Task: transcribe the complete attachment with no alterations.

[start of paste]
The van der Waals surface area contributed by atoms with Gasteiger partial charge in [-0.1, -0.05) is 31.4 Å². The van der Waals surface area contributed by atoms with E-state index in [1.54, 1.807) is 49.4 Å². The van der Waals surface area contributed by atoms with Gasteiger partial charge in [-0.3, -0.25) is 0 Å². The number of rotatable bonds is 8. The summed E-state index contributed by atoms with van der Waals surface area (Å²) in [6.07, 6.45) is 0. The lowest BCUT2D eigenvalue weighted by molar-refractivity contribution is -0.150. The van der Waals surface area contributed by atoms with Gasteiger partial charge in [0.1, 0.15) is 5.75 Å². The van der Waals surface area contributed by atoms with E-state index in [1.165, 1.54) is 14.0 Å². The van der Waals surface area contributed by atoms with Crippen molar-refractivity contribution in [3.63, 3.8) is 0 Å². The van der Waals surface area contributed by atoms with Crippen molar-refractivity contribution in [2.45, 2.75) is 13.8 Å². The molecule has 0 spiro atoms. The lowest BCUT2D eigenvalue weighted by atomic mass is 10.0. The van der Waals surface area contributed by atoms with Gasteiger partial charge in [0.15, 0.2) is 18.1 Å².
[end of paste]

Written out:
The van der Waals surface area contributed by atoms with Gasteiger partial charge in [-0.1, -0.05) is 31.4 Å². The van der Waals surface area contributed by atoms with E-state index in [1.54, 1.807) is 49.4 Å². The van der Waals surface area contributed by atoms with Gasteiger partial charge in [-0.3, -0.25) is 0 Å². The number of rotatable bonds is 8. The summed E-state index contributed by atoms with van der Waals surface area (Å²) in [6.07, 6.45) is 0. The lowest BCUT2D eigenvalue weighted by molar-refractivity contribution is -0.150. The van der Waals surface area contributed by atoms with Gasteiger partial charge in [0.1, 0.15) is 5.75 Å². The van der Waals surface area contributed by atoms with E-state index in [1.165, 1.54) is 14.0 Å². The van der Waals surface area contributed by atoms with Crippen molar-refractivity contribution in [3.63, 3.8) is 0 Å². The van der Waals surface area contributed by atoms with Crippen molar-refractivity contribution in [2.45, 2.75) is 13.8 Å². The molecule has 0 spiro atoms. The lowest BCUT2D eigenvalue weighted by atomic mass is 10.0. The van der Waals surface area contributed by atoms with Gasteiger partial charge in [0.15, 0.2) is 18.1 Å².